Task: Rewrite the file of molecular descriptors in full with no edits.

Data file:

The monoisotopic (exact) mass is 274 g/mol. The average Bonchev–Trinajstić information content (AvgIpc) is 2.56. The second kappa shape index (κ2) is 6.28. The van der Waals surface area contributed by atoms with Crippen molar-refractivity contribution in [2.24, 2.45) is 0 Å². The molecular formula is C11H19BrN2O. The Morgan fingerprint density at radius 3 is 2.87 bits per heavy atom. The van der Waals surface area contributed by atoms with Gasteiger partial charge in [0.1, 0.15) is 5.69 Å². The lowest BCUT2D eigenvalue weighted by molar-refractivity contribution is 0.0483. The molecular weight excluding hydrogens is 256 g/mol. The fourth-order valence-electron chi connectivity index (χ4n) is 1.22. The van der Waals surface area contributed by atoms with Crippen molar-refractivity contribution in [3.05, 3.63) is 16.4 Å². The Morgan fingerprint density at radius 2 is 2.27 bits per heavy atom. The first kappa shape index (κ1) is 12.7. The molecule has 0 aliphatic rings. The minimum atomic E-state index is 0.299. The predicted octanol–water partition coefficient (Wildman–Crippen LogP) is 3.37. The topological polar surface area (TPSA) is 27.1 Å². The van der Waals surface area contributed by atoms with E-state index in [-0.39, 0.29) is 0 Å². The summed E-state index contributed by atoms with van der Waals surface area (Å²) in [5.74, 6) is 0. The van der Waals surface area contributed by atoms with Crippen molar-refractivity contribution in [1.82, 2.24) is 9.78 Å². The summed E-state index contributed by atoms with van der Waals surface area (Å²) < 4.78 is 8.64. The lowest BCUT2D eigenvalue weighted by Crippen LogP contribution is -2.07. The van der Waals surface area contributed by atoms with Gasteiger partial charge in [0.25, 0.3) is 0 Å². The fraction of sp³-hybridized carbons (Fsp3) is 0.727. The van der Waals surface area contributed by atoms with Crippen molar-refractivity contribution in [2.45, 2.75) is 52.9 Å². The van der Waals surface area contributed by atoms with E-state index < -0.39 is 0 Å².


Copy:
The monoisotopic (exact) mass is 274 g/mol. The average Bonchev–Trinajstić information content (AvgIpc) is 2.56. The second kappa shape index (κ2) is 6.28. The van der Waals surface area contributed by atoms with Crippen molar-refractivity contribution in [2.24, 2.45) is 0 Å². The molecular formula is C11H19BrN2O. The Morgan fingerprint density at radius 3 is 2.87 bits per heavy atom. The van der Waals surface area contributed by atoms with Gasteiger partial charge in [0.1, 0.15) is 5.69 Å². The lowest BCUT2D eigenvalue weighted by molar-refractivity contribution is 0.0483. The molecular weight excluding hydrogens is 256 g/mol. The fourth-order valence-electron chi connectivity index (χ4n) is 1.22. The van der Waals surface area contributed by atoms with Crippen molar-refractivity contribution in [3.05, 3.63) is 16.4 Å². The Morgan fingerprint density at radius 2 is 2.27 bits per heavy atom. The first kappa shape index (κ1) is 12.7. The molecule has 0 aliphatic rings. The minimum atomic E-state index is 0.299. The predicted octanol–water partition coefficient (Wildman–Crippen LogP) is 3.37. The topological polar surface area (TPSA) is 27.1 Å². The van der Waals surface area contributed by atoms with E-state index in [-0.39, 0.29) is 0 Å². The summed E-state index contributed by atoms with van der Waals surface area (Å²) in [5.74, 6) is 0. The van der Waals surface area contributed by atoms with Crippen molar-refractivity contribution in [1.82, 2.24) is 9.78 Å². The summed E-state index contributed by atoms with van der Waals surface area (Å²) < 4.78 is 8.64. The lowest BCUT2D eigenvalue weighted by Crippen LogP contribution is -2.07. The van der Waals surface area contributed by atoms with Gasteiger partial charge in [0.25, 0.3) is 0 Å². The fraction of sp³-hybridized carbons (Fsp3) is 0.727. The van der Waals surface area contributed by atoms with Crippen molar-refractivity contribution in [2.45, 2.75) is 52.9 Å². The van der Waals surface area contributed by atoms with E-state index < -0.39 is 0 Å².